From 1951 to 1953 abstractionist Emerson Woelffer invited him to teach summer courses at the Colorado Springs Fine Arts Center.  As at the Art Students League, Vytlacil encouraged students to believe in their own vision while expressing their own ideas. The spatial challenges of painting, which he expIored in his work, received a new impetus in Colorado.  It inspired him to do a number of Colorado scenes in different media, such as Mountain Spaces (oil on canvas, 1951), The Woods in Summer (oil on board, 1951), Colorado Cowboy (oil, 1951), Mountain Lake No. 2 (oil pastel and tempera, 1952) and Eleven Mile Canyon (watercolor and oil pastel, 1953). These images were part of his solo exhibition, Rocky Mountains, held at the Feigl Gallery in New York in March-April 1952. Five years later he painted Colorado II, representing a continuation of his earlier interest in western subject matter. In these and other compositions energy replaced form, giving his subjects a spontaneity not seen in his earlier work.

Later in the 1950s he taught at the Art Institute of Chicago and Boston, spending six months with his wife in Oaxaca, Mexico, in 1960 where he first worked in acrylics. Throughout his career he maintained an interest in abstraction, continuing his advocacy of modern painting. He also was a member of the Federation of Modern Painters and Sculptors and the Audubon Artists.

In 1995, eleven years after his death, Vytlacil’s legacy to the Art Students League was greatly enhanced by the generous donation to the League of his former home in Sparkill, New York, by his sister, Elizabeth Vytlacil Sullivan, and his daughter, Anne Vytlacil Williams. The estate, which he purchased in 1940, was given for the establishment of the League’s Vytlacil School of Plein Air Painting. The studio, which he converted from an old barn, houses his own personal collection of works from all stages of his career.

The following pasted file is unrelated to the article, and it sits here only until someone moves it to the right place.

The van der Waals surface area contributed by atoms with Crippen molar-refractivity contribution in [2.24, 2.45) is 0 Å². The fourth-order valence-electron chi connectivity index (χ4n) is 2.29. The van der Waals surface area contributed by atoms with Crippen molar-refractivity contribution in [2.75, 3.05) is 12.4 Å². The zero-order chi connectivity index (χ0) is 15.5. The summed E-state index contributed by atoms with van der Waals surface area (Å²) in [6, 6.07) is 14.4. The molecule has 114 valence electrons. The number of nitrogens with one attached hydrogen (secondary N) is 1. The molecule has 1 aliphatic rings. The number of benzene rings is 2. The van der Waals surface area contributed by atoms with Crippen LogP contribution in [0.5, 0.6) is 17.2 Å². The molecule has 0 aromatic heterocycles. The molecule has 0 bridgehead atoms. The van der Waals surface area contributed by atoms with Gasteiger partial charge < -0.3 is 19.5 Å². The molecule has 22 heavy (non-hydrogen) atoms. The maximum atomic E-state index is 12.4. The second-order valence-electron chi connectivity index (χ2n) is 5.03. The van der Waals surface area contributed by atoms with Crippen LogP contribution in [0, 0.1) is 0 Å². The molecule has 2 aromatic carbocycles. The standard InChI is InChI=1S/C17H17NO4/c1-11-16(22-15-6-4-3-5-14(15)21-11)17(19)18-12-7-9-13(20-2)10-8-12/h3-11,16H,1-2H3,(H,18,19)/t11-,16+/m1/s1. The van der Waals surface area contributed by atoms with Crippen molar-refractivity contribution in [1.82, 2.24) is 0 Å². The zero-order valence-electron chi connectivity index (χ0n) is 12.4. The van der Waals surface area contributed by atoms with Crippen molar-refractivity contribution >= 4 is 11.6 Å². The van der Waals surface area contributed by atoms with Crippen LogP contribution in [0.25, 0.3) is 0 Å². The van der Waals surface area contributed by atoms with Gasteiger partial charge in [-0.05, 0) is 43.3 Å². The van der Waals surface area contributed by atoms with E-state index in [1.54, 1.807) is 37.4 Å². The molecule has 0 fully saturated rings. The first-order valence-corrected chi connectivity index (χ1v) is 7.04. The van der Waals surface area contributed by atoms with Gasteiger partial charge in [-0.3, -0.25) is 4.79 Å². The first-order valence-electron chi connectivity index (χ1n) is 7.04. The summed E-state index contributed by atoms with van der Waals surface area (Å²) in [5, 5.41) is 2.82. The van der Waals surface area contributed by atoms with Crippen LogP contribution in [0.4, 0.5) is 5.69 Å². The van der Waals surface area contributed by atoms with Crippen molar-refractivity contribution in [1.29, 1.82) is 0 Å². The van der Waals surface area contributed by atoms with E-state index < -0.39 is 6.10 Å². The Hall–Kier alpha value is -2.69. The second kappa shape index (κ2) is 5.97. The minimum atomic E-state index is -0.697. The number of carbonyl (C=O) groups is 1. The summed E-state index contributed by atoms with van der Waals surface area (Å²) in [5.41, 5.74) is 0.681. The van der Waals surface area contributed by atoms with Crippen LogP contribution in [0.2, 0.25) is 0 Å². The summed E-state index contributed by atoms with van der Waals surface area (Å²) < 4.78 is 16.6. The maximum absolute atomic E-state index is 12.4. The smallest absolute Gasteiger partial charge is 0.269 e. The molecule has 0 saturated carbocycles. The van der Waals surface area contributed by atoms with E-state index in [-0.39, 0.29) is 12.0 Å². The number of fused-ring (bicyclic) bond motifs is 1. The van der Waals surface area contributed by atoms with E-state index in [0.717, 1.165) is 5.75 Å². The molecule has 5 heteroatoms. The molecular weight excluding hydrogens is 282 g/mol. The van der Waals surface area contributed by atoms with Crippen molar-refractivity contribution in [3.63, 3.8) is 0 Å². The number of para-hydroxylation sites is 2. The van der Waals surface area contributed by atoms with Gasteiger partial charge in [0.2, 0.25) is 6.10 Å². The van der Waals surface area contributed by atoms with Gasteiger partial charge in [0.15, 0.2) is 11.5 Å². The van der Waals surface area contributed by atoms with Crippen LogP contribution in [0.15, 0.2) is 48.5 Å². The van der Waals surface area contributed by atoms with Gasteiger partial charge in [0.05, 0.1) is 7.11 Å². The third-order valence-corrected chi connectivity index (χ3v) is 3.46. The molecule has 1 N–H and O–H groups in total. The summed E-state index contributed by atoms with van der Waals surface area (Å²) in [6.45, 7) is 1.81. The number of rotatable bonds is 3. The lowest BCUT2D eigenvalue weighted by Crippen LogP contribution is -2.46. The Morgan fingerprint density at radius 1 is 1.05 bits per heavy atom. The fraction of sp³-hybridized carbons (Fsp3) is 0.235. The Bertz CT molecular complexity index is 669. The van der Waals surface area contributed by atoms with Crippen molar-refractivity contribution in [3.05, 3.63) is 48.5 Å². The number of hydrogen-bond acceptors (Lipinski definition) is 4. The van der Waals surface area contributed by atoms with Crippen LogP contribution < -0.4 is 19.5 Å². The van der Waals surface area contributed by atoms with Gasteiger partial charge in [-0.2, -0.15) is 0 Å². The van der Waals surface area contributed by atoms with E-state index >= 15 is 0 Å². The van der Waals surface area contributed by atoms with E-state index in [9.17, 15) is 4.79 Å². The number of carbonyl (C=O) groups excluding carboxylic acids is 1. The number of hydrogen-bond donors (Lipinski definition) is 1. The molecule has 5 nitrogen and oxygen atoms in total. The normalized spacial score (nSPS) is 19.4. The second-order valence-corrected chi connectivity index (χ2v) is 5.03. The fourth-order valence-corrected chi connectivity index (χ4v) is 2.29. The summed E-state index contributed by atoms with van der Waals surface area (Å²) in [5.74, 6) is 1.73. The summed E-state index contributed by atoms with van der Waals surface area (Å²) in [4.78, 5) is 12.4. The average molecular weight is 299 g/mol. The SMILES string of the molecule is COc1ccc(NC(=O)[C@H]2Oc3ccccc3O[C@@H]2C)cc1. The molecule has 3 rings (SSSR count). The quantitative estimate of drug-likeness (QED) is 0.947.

Solo Exhibitions: Howard Putzel Gallery, Los Angeles (1929); Manfried Schwartz Gallery, New York (1930); San Francisco Museum of Art (1938); Feigl Gallery, New York (1946, 1947, 1952, 1954); Phillips Memorial Gallery, Washington, DC (1951); Colorado Springs Fine Arts Center (1951); Rochester Memorial Art Gallery, New York (1952); Feigl Gallery, New York (1952); Carnegie Museum of Art, Pittsburgh (1960); Montclair Art Museum, New Jersey (1975 – retrospective exhibition); Martin Diamond Fine Arts, New York (1982).

Group Exhibitions: “Ninth Annual-American Oil Paintings and Sculpture,” (Honorable Mention), Art Institute of Chicago (1913); “Eighteenth Annual-Artists of Chicago and Vicinity,” Art Institute of Chicago (1914); “First Annual Exhibition,” Society of Independent Artists, New York (1917); “Thirteenth Annual-American Oil Paintings and Sculpture,” Art Institute of Chicago (1917-18);  Women’s Club, San Francisco (1929); “Artistes Américains de Paris,” Galerie Renaissance, Paris (1932); Whitney Museum of American Art, New York (1938-1962); “Carnegie International,” Carnegie Museum of Art, Pittsburgh (1942, 1944-45); “Artists for Victory,” Metropolitan Museum of Art, New York (1944); “75 Artists Associated with the Art Students League,” Metropolitan Museum of Art, New York (1951); “The Classical Motive,” Museum of Modern Art, New York, (1953-55, traveled to 20 cities in the United States and Canada); “Peintres Américains Contemporains,” Musée Cantini, Marseilles, and Musée Galerie, Paris (1956-57); “153rd Annual,” Pennsylvania Academy of the Fine Arts, Philadelphia (1958); ”Three Dimensional Construction,” Whitney Museum of American Art, New York (1963); “”Hans Hofmann and His Students,” Museum of Modern Art, New York (1963-64, traveling exhibition); American Federation of the Arts, New York (1972); Snite Museum of Art, University of Notre Dame, Indiana (1975); “100th Anniversary Exhibition of the Art Students League,” Kennedy Galleries, New York (1975).

Museum Collections: Metropolitan Museum of Art, Whitney Museum of American Art, New York; Emily Lowe Gallery-Hofstra University, Hempstead, New York; Neuberger Museum of Art, Purchase, New York; Rochester Museum of Art, New York; New Jersey State Museum, Trenton; Montclair Art Museum, New Jersey, Pennsylvania Academy of the Fine Arts, Philadelphia; Smithsonian American Art Museum, Phillips Collection, and Hirshhorn Museum and Sculpture Garden, all in Washington, DC; Boca Raton Museum of Art, Florida; Cleveland Museum of Art; Detroit Institute of Arts; Milwaukee Art Museum; Chicago Municipal Collection; Snite Museum of Art, Notre Dame University, Indiana; Sheldon Memorial Art Gallery, Lincoln, Nebraska; University of Wyoming Art Museum, Laramie; Colorado Springs Fine Arts Center; Kirkland Museum of Fine & Decorative Art, Denver; Dessau Museum, Germany.